FOR IMMEDIATE RELEASE: January 30, 2009 | Download PDF
Economic Recovery Package Provides Needed Child Care Assistance
CLASP Analysis Breaks Down Impacts State-by-State
(Washington, D.C.) The economic recovery proposal includes a much-needed boost to child care assistance that will help more low-income working parents stay employed and access quality child care for their children, the Center for Law and Social Policy (CLASP) said today.
The House and Senate versions of the bill include $2 billion for the Child Care Development Block Grant (CCDBG). The House passed the bill Wednesday and the Senate is expected to vote next week. A CLASP state-by-state analysis of the proposal reveals that 300,000 more children will be able to access quality child care as a result of the new investments. The measure also would stimulate the economy by helping more families find and keep the jobs they need to provide for their families.
"Helping families afford child care and ensuring that providers can keep their doors open is a sound investment," said Danielle Ewen, CLASP's director of child care and early education. "Even before the economic downturn, low-income working families were struggling to afford quality care for their children. Now, as more families see their incomes drop and face tough economic choices, it's all the more critical to invest in programs that help families stay out of poverty."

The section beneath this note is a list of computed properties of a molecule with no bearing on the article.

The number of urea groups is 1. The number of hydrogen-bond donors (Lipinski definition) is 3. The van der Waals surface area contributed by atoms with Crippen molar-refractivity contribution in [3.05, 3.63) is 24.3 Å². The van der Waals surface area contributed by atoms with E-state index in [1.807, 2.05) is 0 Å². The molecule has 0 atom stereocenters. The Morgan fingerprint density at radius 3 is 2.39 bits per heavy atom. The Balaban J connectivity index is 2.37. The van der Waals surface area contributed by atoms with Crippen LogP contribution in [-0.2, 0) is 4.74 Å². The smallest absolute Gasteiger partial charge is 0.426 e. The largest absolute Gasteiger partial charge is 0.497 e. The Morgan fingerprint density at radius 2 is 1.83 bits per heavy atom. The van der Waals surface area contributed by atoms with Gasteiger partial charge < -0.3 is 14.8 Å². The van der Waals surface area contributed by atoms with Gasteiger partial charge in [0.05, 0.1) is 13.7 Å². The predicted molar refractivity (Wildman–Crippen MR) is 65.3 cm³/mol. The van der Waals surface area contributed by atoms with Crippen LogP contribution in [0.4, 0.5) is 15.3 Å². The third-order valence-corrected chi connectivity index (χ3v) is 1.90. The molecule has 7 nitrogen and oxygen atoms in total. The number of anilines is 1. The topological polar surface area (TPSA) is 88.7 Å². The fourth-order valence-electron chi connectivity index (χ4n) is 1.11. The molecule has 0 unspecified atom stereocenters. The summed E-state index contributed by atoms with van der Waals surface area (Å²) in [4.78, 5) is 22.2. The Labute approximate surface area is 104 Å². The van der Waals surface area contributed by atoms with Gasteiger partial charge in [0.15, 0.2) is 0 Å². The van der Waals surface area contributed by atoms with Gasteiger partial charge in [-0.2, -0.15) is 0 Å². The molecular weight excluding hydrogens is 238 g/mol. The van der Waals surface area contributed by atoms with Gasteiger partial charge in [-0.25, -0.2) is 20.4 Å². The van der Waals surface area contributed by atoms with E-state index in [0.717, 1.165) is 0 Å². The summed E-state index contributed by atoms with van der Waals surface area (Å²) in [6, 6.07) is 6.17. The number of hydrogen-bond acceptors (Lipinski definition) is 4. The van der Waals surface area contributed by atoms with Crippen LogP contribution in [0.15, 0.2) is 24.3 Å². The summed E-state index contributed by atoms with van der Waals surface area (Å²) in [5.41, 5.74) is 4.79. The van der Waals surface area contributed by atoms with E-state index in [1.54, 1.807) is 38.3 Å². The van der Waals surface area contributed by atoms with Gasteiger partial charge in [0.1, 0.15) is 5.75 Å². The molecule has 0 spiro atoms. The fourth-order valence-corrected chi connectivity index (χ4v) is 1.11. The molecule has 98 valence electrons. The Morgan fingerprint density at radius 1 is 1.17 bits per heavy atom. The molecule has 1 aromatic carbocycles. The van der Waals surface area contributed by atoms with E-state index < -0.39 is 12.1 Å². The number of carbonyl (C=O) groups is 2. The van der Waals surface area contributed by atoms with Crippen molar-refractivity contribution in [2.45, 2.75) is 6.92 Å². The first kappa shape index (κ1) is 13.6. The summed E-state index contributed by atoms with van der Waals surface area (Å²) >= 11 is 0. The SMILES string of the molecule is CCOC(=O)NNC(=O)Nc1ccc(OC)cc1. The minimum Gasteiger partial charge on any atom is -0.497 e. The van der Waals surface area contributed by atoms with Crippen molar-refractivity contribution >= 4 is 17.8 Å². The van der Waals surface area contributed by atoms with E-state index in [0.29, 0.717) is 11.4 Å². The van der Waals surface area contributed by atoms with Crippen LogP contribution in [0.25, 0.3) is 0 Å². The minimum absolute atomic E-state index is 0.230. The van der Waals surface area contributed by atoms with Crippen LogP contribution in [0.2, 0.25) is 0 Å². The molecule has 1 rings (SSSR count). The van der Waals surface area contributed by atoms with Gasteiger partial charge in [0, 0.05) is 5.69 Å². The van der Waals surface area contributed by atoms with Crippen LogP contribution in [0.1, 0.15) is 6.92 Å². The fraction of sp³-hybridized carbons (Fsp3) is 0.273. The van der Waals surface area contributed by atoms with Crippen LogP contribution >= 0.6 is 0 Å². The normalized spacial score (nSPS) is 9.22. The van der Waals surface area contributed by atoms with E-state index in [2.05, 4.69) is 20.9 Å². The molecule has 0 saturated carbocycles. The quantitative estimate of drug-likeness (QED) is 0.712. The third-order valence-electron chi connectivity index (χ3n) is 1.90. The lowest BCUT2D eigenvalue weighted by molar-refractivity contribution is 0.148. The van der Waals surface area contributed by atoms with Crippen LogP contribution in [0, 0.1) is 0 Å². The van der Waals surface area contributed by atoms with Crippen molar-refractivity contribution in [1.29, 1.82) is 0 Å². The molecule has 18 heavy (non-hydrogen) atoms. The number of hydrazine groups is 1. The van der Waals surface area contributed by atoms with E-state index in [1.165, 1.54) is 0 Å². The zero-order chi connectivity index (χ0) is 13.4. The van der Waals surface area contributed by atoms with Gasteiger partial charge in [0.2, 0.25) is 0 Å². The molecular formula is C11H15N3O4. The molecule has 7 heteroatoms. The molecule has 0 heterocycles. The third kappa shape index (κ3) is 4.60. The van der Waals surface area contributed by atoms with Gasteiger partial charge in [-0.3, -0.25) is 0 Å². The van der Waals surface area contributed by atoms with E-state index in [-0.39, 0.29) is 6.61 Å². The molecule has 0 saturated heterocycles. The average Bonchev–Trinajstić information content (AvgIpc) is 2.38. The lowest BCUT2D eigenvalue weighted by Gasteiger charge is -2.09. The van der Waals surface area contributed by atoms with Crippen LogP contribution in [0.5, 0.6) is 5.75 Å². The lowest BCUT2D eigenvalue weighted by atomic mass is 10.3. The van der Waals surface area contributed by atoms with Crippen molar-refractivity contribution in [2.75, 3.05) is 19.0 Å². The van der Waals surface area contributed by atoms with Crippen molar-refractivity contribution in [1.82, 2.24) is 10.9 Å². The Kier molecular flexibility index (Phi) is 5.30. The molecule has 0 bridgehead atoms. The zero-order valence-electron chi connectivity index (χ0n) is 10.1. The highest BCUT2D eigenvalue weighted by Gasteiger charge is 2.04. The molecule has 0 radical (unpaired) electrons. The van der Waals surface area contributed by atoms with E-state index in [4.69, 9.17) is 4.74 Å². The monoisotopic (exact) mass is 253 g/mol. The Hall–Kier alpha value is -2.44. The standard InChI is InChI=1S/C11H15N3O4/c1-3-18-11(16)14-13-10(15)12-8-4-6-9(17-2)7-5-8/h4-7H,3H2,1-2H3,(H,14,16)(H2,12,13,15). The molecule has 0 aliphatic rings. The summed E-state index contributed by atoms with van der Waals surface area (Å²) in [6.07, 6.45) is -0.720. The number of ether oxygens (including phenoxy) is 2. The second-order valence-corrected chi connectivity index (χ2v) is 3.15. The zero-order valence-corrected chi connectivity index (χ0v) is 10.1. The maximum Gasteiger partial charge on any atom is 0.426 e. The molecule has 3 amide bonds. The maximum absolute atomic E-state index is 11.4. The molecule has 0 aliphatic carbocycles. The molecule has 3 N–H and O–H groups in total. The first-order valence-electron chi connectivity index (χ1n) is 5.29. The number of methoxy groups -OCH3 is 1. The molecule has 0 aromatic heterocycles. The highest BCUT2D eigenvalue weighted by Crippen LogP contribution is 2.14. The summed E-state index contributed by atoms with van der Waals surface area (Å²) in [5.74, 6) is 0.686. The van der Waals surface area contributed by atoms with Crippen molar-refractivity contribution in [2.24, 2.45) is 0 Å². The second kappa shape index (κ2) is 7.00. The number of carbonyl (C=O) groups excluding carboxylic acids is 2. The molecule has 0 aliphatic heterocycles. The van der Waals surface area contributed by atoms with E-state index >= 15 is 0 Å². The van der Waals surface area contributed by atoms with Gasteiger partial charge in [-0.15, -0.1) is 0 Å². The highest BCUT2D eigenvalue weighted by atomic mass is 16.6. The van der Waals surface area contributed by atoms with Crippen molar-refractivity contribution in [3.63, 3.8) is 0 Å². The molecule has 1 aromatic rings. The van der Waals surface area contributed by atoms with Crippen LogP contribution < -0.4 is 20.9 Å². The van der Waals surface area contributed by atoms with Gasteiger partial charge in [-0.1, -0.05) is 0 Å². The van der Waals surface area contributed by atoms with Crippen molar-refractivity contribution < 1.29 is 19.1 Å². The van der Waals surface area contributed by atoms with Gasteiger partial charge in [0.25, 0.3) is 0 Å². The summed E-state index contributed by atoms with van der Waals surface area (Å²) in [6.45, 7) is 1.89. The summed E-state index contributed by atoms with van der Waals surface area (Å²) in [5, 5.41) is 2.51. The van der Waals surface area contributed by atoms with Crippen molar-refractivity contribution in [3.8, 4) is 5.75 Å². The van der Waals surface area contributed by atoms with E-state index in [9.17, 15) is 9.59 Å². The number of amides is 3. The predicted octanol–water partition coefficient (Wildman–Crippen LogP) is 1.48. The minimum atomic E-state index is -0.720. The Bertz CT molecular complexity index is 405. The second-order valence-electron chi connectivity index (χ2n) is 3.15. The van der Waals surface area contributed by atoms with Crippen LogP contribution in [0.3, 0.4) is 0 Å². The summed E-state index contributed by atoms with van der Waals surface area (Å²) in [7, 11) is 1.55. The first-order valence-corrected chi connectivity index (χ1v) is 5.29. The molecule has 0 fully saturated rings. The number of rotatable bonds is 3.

Research shows that child care assistance makes a significant difference in the economic health and security of families. It helps families sustain their participation in the workforce by reducing instability in care arrangements that can affect work. In recent years, however, the number of children receiving help from the subsidy program has fallen while the number of children living in low‐income families potentially eligible for assistance has grown. Only about one in seven eligible children currently gets help paying for child care.
"The economic recovery proposal to invest in child care assistance will help more low-income families weather these tough economic times," Ewen said.
CLASP develops and advocates for policies at the federal, state and local levels that improve the lives of low income people. We focus on policies that strengthen families and create pathways to education and work. Through careful research and analysis and effective advocacy, we develop and promote new ideas, mobilize others, and directly assist governments and advocates to put in place successful strategies that deliver results that matter to people across America.